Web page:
Like all timeless albums, my experiences with Infinity aren’t limited to one period of my life. It was my gospel, and I sang its praises to every new friend I made from that point on, or anyone willing to listen. It saw me through the darkest depths of my addiction, and revealed itself in new ways when I got clean. Though I’m not always in the mood to listen to it, I never tire of it. It is so dense and driven that nary a second goes by without an aural assault of layers, so there’s always something new to latch onto. At times, some of this is perceived as more than the sum of its parts because of the way Devin layers noise. Cartoon audio, voices, distortion, and various samples all filtered through heaps of delay create a kaleidoscope of sounds that build upon themselves. There are things in there I’ve only heard once and never heard again. Even drug free I still hear new things, and am always searching. 

As the years wore on in my addiction, I somehow managed to accrue some equipment and start recording my own music, but I never quite had the level of perseverance, tenacity, or hardware processing power to get to the level of layering I wanted to experiment with like Devin achieved on Infinity. This would all change when I got clean. Turns out if you’re not wasting every penny you have and borrowing money you’ll never pay back to finance an addiction, there is much more to go around. With the help of my cousin, best friend, and keyboardist/sampler Ryan Aldridge I harnessed my newfound creative energy and focused it to pinpoint precision on the first full album I would ever finish, the self-titled The Omega Experiment. I’ll never forget the first playback after spending hours layering keyboard tracks. I couldn’t believe what we created. We were just emulating those dense, ethereal layers on Infinity, but it sounded so damn cool that we didn’t care!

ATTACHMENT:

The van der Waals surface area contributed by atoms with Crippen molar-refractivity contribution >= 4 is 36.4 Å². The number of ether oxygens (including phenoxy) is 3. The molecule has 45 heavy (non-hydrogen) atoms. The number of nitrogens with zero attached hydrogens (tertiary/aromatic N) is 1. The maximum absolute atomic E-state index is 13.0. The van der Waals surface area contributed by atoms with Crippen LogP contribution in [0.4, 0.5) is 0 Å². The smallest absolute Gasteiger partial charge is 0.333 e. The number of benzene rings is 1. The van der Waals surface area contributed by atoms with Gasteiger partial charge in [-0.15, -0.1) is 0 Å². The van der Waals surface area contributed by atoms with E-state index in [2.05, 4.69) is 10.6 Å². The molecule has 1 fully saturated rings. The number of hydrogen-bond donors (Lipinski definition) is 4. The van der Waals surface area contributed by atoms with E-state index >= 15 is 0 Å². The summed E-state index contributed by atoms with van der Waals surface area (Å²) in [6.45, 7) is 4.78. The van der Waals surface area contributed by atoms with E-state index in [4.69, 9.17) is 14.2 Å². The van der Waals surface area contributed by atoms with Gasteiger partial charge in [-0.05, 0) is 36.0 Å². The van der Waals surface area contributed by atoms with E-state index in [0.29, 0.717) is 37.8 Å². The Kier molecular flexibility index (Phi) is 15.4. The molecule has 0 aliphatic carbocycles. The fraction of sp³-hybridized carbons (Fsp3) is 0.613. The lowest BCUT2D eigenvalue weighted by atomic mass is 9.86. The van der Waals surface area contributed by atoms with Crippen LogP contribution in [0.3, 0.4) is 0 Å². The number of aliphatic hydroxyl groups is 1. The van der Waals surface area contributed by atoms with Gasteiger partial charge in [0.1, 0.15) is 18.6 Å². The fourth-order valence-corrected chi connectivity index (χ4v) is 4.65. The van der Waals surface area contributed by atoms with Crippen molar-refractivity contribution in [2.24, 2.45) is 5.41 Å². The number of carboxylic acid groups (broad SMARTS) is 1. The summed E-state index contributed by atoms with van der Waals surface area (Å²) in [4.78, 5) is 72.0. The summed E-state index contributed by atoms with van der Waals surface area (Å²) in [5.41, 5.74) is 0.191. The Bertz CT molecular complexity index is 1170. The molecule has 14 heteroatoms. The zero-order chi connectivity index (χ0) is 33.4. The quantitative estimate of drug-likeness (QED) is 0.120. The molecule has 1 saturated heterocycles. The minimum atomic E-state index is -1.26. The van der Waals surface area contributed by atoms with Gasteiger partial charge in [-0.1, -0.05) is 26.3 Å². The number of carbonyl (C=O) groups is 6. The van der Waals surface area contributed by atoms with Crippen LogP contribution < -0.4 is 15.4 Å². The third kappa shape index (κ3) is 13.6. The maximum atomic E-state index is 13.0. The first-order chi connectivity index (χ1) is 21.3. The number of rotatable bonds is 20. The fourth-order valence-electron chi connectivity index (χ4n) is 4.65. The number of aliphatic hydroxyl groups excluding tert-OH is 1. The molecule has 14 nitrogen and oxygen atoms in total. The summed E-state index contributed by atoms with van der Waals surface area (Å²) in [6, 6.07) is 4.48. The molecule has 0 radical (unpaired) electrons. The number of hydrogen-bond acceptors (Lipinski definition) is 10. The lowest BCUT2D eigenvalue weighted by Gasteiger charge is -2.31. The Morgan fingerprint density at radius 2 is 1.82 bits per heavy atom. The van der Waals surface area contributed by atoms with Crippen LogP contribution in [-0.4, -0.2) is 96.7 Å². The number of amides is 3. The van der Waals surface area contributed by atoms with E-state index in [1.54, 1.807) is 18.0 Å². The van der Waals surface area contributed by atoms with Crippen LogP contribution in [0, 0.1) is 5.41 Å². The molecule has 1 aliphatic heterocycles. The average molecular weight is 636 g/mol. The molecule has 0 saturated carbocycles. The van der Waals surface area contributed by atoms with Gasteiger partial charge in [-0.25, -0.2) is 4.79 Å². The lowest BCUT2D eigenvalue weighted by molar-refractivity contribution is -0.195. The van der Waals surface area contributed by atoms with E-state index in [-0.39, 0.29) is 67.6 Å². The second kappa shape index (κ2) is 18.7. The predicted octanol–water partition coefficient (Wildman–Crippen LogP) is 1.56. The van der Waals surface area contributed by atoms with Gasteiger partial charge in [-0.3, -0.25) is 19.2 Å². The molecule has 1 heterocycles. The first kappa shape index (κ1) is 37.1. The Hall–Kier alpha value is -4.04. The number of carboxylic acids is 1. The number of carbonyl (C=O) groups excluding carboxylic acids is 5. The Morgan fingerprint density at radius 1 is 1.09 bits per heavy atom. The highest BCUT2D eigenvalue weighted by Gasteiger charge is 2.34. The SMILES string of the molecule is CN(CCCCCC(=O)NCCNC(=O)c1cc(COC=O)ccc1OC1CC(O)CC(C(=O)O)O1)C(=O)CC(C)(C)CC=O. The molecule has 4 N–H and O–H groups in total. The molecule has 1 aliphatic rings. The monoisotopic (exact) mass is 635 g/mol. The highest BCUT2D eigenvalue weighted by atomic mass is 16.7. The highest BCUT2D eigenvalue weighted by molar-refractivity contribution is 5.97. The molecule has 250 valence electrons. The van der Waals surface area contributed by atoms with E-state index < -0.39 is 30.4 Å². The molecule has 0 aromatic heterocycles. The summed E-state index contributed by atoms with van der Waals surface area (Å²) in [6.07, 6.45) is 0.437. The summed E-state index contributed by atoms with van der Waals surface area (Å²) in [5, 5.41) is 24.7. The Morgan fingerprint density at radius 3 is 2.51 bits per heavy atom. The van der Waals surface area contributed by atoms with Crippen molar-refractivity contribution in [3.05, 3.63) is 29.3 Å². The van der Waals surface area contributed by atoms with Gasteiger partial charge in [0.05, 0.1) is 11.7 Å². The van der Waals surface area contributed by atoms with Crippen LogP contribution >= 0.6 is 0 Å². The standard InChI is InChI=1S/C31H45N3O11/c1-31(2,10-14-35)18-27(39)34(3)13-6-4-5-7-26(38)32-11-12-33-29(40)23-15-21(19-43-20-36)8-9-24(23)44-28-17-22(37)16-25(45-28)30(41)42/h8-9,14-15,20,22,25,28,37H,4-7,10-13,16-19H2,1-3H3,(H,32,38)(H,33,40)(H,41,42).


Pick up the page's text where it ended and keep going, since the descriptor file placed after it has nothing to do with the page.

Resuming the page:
After spamming our music everywhere we possibly could on social media, it gained some traction and even caught Devin’s ear, to which he had nothing but encouraging words. We accomplished a few things—signed to a label, did press, toured. Best of all though, we made connections with people around the world and changed some of their lives for the better. Ryan has since moved on, and I’ve been tucked away by myself, agonizing over the finest of details on the follow up to The Omega Experiment debut; not unlike the hair-pulling, mentally draining, and obsessive experience Devin references when discussing Infinity. It has been a long road, but it’s not all bad. Far from it. I am so immensely grateful for the gifts I’ve been given to be able to continue my creative process, and I wouldn’t have been able to do any of it without Infinity as my inspiration and soundtrack. It is the gift that keeps on giving. Happy 25 to my favorite album of all time. Pain for art, indeed.

Eden Kupermintz

Published 16 days ago